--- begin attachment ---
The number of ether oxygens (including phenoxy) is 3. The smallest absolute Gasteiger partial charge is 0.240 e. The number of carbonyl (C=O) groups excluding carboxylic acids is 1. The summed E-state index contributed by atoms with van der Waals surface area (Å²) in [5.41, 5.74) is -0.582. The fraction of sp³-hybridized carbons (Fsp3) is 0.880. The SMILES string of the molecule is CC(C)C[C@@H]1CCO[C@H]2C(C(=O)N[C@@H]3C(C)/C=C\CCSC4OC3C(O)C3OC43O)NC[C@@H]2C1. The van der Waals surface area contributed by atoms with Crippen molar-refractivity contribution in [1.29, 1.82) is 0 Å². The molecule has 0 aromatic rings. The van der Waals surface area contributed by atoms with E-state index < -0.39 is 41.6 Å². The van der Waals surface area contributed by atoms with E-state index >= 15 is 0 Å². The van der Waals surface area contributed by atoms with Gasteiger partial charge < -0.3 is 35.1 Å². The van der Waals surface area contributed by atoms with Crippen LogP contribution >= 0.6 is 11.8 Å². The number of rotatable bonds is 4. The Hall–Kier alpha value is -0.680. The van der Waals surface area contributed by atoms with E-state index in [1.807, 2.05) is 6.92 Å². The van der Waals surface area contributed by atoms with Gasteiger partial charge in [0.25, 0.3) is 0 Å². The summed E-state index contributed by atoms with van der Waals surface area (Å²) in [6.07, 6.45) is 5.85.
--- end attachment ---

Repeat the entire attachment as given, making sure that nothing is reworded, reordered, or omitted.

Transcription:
The number of ether oxygens (including phenoxy) is 3. The smallest absolute Gasteiger partial charge is 0.240 e. The number of carbonyl (C=O) groups excluding carboxylic acids is 1. The summed E-state index contributed by atoms with van der Waals surface area (Å²) in [5.41, 5.74) is -0.582. The fraction of sp³-hybridized carbons (Fsp3) is 0.880. The SMILES string of the molecule is CC(C)C[C@@H]1CCO[C@H]2C(C(=O)N[C@@H]3C(C)/C=C\CCSC4OC3C(O)C3OC43O)NC[C@@H]2C1. The van der Waals surface area contributed by atoms with Crippen molar-refractivity contribution in [1.29, 1.82) is 0 Å². The molecule has 0 aromatic rings. The van der Waals surface area contributed by atoms with E-state index < -0.39 is 41.6 Å². The van der Waals surface area contributed by atoms with E-state index >= 15 is 0 Å². The van der Waals surface area contributed by atoms with Gasteiger partial charge < -0.3 is 35.1 Å². The van der Waals surface area contributed by atoms with Crippen LogP contribution >= 0.6 is 11.8 Å². The number of rotatable bonds is 4. The Hall–Kier alpha value is -0.680. The van der Waals surface area contributed by atoms with E-state index in [1.807, 2.05) is 6.92 Å². The van der Waals surface area contributed by atoms with Gasteiger partial charge in [0.25, 0.3) is 0 Å². The summed E-state index contributed by atoms with van der Waals surface area (Å²) in [6.07, 6.45) is 5.85.